Their friendship — initially uneasy, for obvious reasons — soon turns romantic, then sexual, but this isn’t particularly a love story. Nor does Mercy evince any particularly activist bent, even though it’s actually about an activist. Lucy and Mercy’s relationship is a prism through which to examine how the impact of the death penalty ripples out far beyond those on death row, in a way that is hardly subtle, and yet still feels somehow delicate, thanks in large part to the beautifully incisive performances by Page and Mara. Both women have personal connections to death-row inmates, and both have been impacted by crimes that have earned those inmates the death penalty, yet they’ve reacted in radically opposite ways. Mercy is happy to admit that a satisfying revenge is justification enough for putting the convicted to death; Lucy is weighted down by complex guilt and grief as a victim of violent crime, and the impact on her is only being perpetuated and extended by the application of the death penalty in her situation.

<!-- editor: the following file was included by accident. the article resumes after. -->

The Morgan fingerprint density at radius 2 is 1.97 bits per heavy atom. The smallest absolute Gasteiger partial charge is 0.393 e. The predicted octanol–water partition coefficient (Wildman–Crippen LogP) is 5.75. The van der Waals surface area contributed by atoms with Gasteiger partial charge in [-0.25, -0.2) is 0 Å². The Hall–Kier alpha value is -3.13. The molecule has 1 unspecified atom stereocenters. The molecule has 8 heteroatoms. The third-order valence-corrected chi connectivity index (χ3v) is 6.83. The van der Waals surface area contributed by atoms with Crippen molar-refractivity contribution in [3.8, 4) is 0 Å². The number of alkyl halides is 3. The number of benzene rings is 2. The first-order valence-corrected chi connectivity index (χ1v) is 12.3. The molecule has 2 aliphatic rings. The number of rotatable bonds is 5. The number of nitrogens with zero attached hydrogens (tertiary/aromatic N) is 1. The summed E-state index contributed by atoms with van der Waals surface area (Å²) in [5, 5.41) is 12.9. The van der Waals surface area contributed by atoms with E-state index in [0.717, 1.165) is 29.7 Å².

My Days of Mercy directly confronts the notion that what constitutes fairness and justice when it comes to capital punishment is more than merely the legal and the political, that individuals are changed on an intimate level and that society is hardened on a cultural level when the death penalty is the law of the land. The film is not understated in this regard: Capital punishment makes the world — and the people in it — colder, harsher, and more selfish. This is not a movie that anyone in favor of the death penalty will see themselves kindly reflected in. And I’m good with that. So perhaps this isn’t an entirely unactivist movie, after all.